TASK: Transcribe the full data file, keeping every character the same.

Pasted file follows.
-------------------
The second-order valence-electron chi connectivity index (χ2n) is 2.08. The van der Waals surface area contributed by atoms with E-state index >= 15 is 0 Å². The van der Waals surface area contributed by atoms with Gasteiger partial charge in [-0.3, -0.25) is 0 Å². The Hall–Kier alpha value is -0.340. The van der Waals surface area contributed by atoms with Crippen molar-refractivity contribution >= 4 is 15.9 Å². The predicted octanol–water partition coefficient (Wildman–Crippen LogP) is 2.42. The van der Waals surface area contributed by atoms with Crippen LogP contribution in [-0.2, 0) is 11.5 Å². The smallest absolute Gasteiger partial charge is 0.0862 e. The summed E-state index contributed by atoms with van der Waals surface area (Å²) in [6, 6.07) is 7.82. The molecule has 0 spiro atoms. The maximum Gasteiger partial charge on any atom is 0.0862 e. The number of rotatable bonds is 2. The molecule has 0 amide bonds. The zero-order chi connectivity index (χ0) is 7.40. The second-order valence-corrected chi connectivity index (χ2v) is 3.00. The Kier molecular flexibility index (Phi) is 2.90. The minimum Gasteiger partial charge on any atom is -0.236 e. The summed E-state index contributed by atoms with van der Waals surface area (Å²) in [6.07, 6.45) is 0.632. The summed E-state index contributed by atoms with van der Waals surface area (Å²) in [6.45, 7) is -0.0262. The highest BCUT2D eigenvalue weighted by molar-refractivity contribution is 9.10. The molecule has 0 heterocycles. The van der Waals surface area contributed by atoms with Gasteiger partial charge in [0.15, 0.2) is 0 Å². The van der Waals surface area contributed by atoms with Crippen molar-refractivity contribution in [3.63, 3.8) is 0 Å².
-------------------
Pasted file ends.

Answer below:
The second-order valence-electron chi connectivity index (χ2n) is 2.08. The van der Waals surface area contributed by atoms with E-state index >= 15 is 0 Å². The van der Waals surface area contributed by atoms with Gasteiger partial charge in [-0.3, -0.25) is 0 Å². The Hall–Kier alpha value is -0.340. The van der Waals surface area contributed by atoms with Crippen molar-refractivity contribution >= 4 is 15.9 Å². The predicted octanol–water partition coefficient (Wildman–Crippen LogP) is 2.42. The van der Waals surface area contributed by atoms with Crippen LogP contribution in [-0.2, 0) is 11.5 Å². The smallest absolute Gasteiger partial charge is 0.0862 e. The summed E-state index contributed by atoms with van der Waals surface area (Å²) in [6, 6.07) is 7.82. The molecule has 0 spiro atoms. The maximum Gasteiger partial charge on any atom is 0.0862 e. The number of rotatable bonds is 2. The molecule has 0 amide bonds. The zero-order chi connectivity index (χ0) is 7.40. The second-order valence-corrected chi connectivity index (χ2v) is 3.00. The Kier molecular flexibility index (Phi) is 2.90. The minimum Gasteiger partial charge on any atom is -0.236 e. The summed E-state index contributed by atoms with van der Waals surface area (Å²) in [6.07, 6.45) is 0.632. The summed E-state index contributed by atoms with van der Waals surface area (Å²) in [6.45, 7) is -0.0262. The highest BCUT2D eigenvalue weighted by molar-refractivity contribution is 9.10. The molecule has 0 heterocycles. The van der Waals surface area contributed by atoms with Gasteiger partial charge in [0.15, 0.2) is 0 Å². The van der Waals surface area contributed by atoms with Crippen molar-refractivity contribution in [3.63, 3.8) is 0 Å².